Unfortunately, I discovered very soon when I started looking for a teaching jobs in Asia that one’s qualifications and years of experience do not count as much as one’s nationality. Because I did not possess a passport with one of the 7 nationalities considered native speakers of English (British, Irish, American, Canadian, Australian, New Zealander, South African) the dozens of applications I sent to Shanghainese and Japanese schools were ignored. I couldn’t even try to apply for South Korean or Indonesian teaching positions, as the immigration office in these countries strictly limits visa issuing to the above-mentioned nationalities.  

 In the end, I ended up finding the love of my life among the rooms of my language school and moved to Zurich, Switzerland at the beginning of September 2009. I am now in the process of applying for a permanent Australian residence visa and am planning the move to Down Under in the middle of 2011. Even if I wasn’t lucky enough to hit the destiny jackpot and have one of those nationalities which allow you to hop from country to country unobstructed and work as you do so, I am not giving up my dream of travelling (and living) in different countries around the world until I find a place to call home.  


2 Responses “About Den Den” →
  1. I would just like to say that I have exactly the same mind set as you – and it has been brilliant to stumble across your website this morning.

    I am currently living and working in Seoul for a year. Before this I was in China for six months and after this I will go on an 11 month trip volunteering in Vietnam, Cambodia and India. And then after that hopefully I’ll be hitting South America.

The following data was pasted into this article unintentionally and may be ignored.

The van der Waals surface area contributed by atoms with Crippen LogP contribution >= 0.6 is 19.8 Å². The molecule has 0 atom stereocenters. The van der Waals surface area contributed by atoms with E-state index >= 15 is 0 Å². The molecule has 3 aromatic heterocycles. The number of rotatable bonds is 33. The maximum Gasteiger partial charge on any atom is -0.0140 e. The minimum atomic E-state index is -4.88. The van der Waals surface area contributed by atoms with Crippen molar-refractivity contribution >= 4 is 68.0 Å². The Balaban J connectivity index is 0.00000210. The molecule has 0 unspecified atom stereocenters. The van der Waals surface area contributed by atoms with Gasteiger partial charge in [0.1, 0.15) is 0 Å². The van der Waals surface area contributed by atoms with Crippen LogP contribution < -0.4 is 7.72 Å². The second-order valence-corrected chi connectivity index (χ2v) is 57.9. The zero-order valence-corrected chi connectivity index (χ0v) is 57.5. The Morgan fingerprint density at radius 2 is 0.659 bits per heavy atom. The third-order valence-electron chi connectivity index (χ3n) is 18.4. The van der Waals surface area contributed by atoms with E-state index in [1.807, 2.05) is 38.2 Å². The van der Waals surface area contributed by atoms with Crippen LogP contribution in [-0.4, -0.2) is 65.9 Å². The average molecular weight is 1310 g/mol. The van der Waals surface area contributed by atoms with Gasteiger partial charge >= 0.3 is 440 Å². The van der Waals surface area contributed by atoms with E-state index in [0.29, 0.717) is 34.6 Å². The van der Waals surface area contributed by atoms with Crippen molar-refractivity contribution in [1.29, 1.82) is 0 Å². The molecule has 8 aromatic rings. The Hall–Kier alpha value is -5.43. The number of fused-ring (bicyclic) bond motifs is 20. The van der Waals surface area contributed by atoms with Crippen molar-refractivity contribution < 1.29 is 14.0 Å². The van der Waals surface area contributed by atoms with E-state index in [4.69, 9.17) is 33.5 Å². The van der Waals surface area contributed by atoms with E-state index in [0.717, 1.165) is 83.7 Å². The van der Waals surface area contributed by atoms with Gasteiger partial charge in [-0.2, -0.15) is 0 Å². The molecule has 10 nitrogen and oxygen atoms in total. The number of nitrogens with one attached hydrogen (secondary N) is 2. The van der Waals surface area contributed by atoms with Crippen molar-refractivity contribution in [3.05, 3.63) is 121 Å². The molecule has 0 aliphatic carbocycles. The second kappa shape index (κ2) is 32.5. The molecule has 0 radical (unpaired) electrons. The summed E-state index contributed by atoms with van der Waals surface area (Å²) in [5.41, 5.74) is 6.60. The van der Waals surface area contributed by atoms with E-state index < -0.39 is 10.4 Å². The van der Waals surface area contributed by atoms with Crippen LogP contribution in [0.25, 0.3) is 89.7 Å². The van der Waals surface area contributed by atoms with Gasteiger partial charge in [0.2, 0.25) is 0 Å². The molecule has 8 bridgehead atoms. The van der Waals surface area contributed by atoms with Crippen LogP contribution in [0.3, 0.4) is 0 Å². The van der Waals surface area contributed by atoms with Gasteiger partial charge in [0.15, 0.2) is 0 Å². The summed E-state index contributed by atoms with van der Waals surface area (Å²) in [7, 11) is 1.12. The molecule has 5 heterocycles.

I completely agree with your thoughts and ideas about traveling (much to my Mother’s dismay) and don’t want my traveling experience to be a one year trip which I remember fondly whilst sitting at my office desk in five years time. There is so much out there too explore and I want to do it all at an easy pace so that when I leave I can speak a bit of the language, stay in touch with the great local friends I made, know a bit about the culture and history of the country and have the recipes for all the best dishes stuffed in my back pocket.

    I tried writing a blog in the past but by no means came close to articulating my thoughts about the places I’ve been, food I’ve tasted or people I’ve met in the way that you do. You have such a talent for this and an ability to inspire even the most cynical of people.

    Also, I am not one for self indulgent, meaningless blogs that go on about how people have “found themselves” through traveling or now have some sort of new spiritual meaning in their lives because they stood on top of a mountain. Instead, your blog is down to earth and factual, but still carries a sense of adventure and inspiration that all good writing should have.

    Well done. I will make sure to follow your blog from now!

  2. Great blog. Very interesting and as an Istanbul resident, I loved the recent posts about this great city. Keep up the great work and I will continue to check back in.